Oops… I… did it… again.
After subjecting myself the torture of 12 Years A Slave I had supposedly sworn off all critically acclaimed films. But… while I was writing my review of Slave I wanted to see if any other critics agreed with me that it is a zero star piece of shit. The self-proclaimed “smartest film critic in the world” Cole Smithey also gave it zero stars and as he and I agree on other movies (Robocop for one) I checked out his top ten list. One of his top films is the documentary about Big Star – which I liked – however his #1 movie of 2013 is a three hour French film about lesbians. I trusted his opinion until then so I watched it. Predictably, I want my three hours back.
Blue Is The Warmest Color (title doesn’t mean anything as far as I can tell) won the Palme d’Or at the Cannes Film Festival which is about as meaningful as a Best Picture Oscar (i.e. not meaningful). It has a 90% on Rotten Tomatoes… I must be missing something because to me it was just a drawn out Skinemax flick. It only has an NC-17 rating because most of the sex is between women and the one graphic sex scene with a man shows an erection, but no actual penetration. Since they took it that far why just go full porno if they were only an inch away anyways? Strange that Smithey would recognize that 12 Years A Slave was nothing more than torture porn and yet not recognize that this film (that he gave five stars) is nothing more than lesbo porn. Also like Slave, there is no story. We follow 15 year old student Adèle as she fumbles her way through relationships, ruining them through her own selfish actions. She does nothing particually noteworthy or admirable. Why they told a story about this person, I don’t know. Scenes consist of either sex or pretentious discussions about dead artists. This is as French as it gets. As usual with Frog films the girls do not wear makeup, zits are not even covered, teeth are fucked up, etc. When an actress cries they don’t wipe off the snot and spit all over her face. Adèle apparently ages as the film goes on, as she goes from being a student to a teacher, but her hairdo does not. All I know is that she’s supposed to be a 15 year old in the beginning and showing her having sex is blatant exploitation.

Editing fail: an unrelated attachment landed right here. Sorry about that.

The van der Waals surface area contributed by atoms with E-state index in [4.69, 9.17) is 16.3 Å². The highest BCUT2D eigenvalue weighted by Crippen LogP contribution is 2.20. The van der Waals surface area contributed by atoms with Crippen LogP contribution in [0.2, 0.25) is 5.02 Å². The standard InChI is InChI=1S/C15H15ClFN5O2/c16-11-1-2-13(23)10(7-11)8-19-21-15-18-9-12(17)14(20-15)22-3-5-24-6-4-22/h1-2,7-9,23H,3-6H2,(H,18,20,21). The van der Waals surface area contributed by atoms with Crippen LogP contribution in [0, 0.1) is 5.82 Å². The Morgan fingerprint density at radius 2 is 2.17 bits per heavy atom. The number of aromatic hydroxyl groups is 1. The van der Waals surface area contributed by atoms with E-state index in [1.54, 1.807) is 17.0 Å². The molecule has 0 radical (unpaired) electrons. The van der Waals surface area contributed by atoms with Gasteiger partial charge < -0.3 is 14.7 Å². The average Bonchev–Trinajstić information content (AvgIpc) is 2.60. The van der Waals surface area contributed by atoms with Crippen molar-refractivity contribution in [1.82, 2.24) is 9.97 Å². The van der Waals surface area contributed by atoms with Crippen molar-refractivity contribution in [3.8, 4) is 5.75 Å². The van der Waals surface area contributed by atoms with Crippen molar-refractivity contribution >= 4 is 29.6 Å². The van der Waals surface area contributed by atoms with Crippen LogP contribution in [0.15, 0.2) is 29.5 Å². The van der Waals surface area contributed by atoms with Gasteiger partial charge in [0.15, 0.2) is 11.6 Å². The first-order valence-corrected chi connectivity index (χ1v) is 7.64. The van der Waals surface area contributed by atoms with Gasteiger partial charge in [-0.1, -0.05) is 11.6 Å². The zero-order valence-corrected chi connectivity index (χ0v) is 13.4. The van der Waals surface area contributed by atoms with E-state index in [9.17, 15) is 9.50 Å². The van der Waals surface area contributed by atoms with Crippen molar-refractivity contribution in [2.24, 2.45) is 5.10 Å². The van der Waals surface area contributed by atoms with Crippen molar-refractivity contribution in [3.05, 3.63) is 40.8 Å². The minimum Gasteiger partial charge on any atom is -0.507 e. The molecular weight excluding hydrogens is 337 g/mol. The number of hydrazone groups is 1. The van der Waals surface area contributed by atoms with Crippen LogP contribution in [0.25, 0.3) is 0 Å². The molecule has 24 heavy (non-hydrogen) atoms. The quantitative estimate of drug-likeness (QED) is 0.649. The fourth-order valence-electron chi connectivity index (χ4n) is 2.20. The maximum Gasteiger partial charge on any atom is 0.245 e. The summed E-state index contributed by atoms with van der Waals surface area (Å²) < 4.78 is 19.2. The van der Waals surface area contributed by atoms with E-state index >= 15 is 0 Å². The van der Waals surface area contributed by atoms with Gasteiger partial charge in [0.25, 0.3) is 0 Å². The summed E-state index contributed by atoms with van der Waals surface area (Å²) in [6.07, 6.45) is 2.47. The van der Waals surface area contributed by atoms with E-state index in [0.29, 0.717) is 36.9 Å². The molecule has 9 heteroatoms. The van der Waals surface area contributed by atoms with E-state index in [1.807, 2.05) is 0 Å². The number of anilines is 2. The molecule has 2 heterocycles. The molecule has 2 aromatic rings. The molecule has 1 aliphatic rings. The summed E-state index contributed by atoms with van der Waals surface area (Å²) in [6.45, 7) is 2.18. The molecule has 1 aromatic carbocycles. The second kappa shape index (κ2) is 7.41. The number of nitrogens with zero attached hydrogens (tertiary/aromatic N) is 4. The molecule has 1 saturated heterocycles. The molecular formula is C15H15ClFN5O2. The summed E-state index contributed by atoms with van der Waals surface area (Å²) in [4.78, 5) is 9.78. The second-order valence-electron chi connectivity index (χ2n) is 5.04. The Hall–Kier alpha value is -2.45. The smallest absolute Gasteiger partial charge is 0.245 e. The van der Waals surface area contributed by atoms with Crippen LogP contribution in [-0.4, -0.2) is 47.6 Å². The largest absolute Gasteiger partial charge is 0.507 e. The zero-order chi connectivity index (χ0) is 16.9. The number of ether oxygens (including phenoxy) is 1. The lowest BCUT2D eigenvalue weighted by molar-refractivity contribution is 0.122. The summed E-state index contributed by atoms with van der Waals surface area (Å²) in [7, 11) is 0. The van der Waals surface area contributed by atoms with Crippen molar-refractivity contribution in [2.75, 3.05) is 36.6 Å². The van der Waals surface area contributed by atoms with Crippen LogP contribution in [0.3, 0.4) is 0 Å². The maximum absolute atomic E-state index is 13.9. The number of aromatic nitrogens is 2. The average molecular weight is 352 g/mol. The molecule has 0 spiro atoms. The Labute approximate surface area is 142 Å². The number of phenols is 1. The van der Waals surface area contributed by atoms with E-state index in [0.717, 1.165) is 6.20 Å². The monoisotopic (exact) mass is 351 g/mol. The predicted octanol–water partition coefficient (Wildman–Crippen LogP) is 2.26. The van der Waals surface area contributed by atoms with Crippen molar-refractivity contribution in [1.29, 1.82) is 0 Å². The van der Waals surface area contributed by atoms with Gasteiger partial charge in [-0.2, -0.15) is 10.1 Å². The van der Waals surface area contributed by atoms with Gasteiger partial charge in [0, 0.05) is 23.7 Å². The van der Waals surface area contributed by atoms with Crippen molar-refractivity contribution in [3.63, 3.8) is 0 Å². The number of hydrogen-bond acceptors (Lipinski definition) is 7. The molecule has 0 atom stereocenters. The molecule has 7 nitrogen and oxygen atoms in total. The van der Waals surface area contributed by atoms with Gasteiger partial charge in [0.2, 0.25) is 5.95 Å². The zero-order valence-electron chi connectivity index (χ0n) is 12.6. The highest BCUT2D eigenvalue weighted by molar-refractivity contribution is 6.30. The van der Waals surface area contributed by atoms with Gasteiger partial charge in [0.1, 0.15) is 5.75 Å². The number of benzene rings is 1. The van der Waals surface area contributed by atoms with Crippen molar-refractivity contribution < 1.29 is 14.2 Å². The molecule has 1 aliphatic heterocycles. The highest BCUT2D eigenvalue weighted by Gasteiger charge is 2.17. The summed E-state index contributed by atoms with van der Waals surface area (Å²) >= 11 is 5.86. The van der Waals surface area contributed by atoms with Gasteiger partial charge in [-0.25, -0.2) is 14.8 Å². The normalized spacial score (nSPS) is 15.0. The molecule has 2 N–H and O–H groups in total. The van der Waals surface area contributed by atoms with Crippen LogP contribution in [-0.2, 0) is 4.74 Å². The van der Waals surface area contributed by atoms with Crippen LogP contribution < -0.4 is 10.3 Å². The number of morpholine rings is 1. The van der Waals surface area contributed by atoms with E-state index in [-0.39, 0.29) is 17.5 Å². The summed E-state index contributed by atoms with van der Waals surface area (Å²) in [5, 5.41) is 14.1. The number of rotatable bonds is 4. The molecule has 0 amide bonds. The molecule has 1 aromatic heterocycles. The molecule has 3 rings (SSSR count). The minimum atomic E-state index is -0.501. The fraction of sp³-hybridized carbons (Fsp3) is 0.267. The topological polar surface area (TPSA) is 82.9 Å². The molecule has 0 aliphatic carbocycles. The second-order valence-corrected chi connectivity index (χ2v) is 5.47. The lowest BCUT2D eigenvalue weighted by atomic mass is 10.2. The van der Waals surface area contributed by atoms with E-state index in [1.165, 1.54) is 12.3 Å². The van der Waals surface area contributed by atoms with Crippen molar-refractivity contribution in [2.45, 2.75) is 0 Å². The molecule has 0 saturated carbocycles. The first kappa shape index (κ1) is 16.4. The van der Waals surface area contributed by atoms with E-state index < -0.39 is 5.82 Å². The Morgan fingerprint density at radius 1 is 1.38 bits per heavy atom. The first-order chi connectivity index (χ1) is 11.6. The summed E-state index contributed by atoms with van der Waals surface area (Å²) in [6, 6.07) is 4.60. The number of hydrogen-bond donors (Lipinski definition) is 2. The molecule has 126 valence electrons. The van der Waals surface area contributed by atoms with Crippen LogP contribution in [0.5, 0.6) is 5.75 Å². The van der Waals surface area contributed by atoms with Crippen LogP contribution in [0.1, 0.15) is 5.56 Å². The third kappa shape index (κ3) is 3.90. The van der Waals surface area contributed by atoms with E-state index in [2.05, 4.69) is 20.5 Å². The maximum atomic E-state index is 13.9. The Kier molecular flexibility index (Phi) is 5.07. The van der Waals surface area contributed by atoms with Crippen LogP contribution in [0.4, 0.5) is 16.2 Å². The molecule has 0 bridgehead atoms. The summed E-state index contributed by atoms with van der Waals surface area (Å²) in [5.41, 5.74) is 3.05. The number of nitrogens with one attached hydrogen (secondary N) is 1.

The only thing somewhat compelling about the film came not out of an artistic plan but out of obsession. Lead actress Adèle Exarchopoulos is in 95% percent of the shots, most of them being close ups of her beautiful face. By the end the viewer knows every pore of her body. She has said in interviews that she will never work with director Abdellatif Kechiche again. Apparently he became obsessed with his star, following her everywhere with his camera. It does create an intimacy with the character reminiscent of The Wrestler. Too bad he wasn’t following anyone interesting.
1 Scissoring Outta 5